Dave B.,Methodist Hospital Cancer Center | Tan N.M.,Methodist Hospital Cancer Center | Chang J.C.,Methodist Hospital Cancer Center
Breast Cancer Research | Year: 2012

Breast cancer relapse, in a large number of patients, after initial response to standard of care therapy warrants development of novel therapies against recurrent and metastatic cancer. Cancer stem cells (CSCs), present in breast tumors while being intrinsically resistant to conventional therapy, have the ability to self renew and cause tumor recurrence. The residual tumors after therapy, with dramatic enrichment of the CSCs, have all the hallmarks of epithelial- mesenchymal transition (EMT). This review will focus on the link between EMT, CSCs and treatment resistance, since a better understanding of these interactions will allow us to effectively target the residual population after therapy. © 2012 BioMed Central Ltd.


Yu K.-D.,Fudan University | Zhu R.,Methodist Hospital Research Institute | Zhan M.,Methodist Hospital Research Institute | Rodriguez A.A.,Methodist Hospital Cancer Center | And 10 more authors.
Clinical Cancer Research | Year: 2013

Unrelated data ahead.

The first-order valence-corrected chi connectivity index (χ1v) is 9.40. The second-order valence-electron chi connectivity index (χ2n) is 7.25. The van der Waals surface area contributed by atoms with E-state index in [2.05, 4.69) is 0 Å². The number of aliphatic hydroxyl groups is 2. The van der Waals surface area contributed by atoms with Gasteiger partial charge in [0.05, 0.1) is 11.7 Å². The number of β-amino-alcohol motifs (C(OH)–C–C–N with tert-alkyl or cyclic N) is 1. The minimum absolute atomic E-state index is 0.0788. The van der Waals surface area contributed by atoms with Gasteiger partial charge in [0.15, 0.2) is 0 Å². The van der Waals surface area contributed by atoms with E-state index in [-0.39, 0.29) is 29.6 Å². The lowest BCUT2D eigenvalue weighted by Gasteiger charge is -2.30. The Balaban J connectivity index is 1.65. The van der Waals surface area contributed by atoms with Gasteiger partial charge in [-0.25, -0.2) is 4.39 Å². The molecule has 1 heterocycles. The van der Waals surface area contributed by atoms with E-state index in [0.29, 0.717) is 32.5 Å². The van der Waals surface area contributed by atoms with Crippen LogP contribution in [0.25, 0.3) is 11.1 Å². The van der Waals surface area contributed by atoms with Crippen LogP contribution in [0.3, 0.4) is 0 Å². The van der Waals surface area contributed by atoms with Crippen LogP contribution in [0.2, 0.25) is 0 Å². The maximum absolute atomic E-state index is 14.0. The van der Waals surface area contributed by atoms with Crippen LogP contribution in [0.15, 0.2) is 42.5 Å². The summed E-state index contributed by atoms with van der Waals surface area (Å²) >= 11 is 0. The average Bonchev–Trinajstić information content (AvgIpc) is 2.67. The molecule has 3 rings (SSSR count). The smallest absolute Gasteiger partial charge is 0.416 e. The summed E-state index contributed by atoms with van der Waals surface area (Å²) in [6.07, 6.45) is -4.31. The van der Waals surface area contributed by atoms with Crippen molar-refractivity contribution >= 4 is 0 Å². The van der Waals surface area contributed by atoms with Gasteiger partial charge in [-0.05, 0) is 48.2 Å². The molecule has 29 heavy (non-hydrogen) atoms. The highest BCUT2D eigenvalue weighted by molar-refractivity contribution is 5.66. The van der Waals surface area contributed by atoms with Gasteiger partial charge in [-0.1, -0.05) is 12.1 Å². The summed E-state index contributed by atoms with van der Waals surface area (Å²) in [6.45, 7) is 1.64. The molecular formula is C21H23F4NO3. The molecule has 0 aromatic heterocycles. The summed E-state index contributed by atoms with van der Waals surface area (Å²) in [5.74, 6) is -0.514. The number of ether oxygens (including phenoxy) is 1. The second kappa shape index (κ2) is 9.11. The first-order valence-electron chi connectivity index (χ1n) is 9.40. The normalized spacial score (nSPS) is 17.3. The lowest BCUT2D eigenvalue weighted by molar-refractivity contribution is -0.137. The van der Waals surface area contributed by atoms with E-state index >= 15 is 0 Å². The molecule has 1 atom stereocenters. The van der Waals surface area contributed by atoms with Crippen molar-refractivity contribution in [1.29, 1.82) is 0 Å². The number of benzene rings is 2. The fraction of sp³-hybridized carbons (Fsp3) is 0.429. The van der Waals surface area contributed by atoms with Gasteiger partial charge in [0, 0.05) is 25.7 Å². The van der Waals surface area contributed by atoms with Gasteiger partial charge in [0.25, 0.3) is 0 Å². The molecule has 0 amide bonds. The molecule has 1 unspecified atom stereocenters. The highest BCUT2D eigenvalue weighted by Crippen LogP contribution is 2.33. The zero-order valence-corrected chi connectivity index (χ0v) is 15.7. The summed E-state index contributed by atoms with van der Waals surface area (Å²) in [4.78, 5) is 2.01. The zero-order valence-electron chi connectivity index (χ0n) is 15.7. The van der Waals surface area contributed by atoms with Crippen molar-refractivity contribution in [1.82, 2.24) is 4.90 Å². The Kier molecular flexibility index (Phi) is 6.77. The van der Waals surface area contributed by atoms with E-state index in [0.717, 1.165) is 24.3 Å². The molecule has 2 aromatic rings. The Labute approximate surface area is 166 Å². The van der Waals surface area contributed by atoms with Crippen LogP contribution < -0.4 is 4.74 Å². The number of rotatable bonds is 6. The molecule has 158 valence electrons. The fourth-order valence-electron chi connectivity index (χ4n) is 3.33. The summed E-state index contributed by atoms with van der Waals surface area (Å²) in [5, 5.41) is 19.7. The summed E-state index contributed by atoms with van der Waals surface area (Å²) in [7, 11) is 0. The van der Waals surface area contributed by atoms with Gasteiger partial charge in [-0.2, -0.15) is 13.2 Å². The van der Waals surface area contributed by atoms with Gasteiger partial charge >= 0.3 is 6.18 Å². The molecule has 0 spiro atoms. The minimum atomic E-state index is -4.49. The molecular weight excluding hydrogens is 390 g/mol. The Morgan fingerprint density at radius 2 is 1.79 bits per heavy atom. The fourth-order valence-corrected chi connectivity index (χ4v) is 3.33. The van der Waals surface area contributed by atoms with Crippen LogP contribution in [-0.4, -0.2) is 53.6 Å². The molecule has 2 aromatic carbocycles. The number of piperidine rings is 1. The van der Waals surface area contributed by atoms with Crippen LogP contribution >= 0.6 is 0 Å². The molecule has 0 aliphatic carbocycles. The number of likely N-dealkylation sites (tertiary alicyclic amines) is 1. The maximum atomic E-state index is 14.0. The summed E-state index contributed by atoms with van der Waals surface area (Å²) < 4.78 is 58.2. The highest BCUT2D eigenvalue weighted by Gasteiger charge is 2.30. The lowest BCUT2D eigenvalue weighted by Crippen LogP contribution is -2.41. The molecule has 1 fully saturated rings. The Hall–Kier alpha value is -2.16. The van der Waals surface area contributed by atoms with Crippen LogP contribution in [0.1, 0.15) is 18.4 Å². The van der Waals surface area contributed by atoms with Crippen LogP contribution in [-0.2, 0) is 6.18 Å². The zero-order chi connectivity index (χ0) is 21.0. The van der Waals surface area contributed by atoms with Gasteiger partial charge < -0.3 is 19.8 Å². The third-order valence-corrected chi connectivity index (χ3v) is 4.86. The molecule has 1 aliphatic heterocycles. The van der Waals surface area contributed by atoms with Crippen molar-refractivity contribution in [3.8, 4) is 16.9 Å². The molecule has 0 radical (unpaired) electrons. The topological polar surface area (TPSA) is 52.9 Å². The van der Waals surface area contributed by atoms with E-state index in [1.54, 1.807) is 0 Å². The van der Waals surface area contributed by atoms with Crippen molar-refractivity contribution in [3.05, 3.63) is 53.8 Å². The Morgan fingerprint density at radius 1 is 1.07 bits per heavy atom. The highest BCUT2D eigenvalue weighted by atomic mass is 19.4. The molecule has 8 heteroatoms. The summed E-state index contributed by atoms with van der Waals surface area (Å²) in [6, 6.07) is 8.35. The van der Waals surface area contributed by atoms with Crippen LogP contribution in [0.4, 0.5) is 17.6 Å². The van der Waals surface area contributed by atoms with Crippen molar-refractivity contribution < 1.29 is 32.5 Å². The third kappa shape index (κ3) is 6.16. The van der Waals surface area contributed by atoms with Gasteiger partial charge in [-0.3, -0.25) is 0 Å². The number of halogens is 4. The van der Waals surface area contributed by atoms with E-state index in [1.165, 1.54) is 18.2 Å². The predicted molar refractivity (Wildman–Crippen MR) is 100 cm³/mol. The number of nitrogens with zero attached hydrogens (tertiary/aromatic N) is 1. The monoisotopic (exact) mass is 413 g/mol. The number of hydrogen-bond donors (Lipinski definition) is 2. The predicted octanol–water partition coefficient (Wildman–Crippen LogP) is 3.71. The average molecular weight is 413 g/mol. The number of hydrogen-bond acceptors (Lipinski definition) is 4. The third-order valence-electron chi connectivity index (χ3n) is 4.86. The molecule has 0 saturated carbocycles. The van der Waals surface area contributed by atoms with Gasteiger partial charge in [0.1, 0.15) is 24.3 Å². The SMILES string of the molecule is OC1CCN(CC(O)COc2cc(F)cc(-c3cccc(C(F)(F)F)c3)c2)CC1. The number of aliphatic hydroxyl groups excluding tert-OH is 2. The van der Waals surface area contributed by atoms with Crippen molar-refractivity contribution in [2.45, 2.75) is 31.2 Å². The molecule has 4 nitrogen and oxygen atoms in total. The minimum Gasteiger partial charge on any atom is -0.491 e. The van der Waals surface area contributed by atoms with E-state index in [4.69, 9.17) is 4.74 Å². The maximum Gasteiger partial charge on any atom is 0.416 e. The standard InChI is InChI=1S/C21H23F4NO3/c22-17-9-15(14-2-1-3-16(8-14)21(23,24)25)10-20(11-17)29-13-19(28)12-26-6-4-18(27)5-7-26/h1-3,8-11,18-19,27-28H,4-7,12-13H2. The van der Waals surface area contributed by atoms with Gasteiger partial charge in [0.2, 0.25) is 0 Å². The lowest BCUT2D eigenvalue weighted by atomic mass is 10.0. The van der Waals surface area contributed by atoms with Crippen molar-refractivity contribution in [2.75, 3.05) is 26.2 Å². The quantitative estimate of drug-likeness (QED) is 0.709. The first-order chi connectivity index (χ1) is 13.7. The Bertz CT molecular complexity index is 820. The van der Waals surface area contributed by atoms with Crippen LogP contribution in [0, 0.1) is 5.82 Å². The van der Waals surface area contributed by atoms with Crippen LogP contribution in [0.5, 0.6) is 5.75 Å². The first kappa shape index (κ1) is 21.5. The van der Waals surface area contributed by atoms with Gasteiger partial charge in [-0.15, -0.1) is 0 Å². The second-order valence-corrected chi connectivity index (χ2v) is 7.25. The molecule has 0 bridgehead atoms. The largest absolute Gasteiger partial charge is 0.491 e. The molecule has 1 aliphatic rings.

Purpose: Patients with triple-negative breast cancer (TNBC) and residual disease after neoadjuvant chemotherapy generally have worse outcome; however, some patients with residual tumor after neoadjuvant chemotherapy do not relapse. Wehypothesize that there are subgroups of patients with chemoresistant TNBC with different prognosis. Experimental Design: Forty-nine chemoresistant cases from 111 patients with TNBC treated with neoadjuvant chemotherapy (M.D. Anderson Cancer Center, Houston, TX) constituted the discovery cohort, and 25 chemoresistant samples from 47 neoadjuvant chemotherapy-treated TNBC (The Methodist Hospital, Houston, TX) were chosen for validation. Extended validation was carried out in 269 operable TNBC predicted to be chemoresistant by expression pattern from published datasets. Results: Weestablished a seven-gene prognostic signature using dChip and gene set enrichment analyses. In the independent validation cohort, the classifier predicted correctly with positive predictive value of 75.0% and negative predictive value (i.e., relapse-free survival; RFS) of 76.9% at 3 years. Those predicted to relapse had a HR of 4.67 [95% confidence interval (CI): 1.27-17.15] for relapse in 3 years. In extended validation, patients predicted not to relapse exhibited 3-year RFS of 78.9%, whereas the 3-year RFS was 48.5% for patients predicted to relapse, with HR of 2.61 (95% CI: 1.52-4.49). The TNBC subgroup that predicted to have relatively favorable prognosis was characterized by high expression of "luminal- like" genes [androgen-receptor (AR) and GATA3], whereas the subgroup with worse prognosis was characterized by expression of cancer stem-cell markers. Conclusion: We developed a clinically relevant signature for patients with chemoresistant TNBC. For these women, new therapeutic strategies like targeting AR activation or cancer stem cells may need to be developed. © 2013 AACR.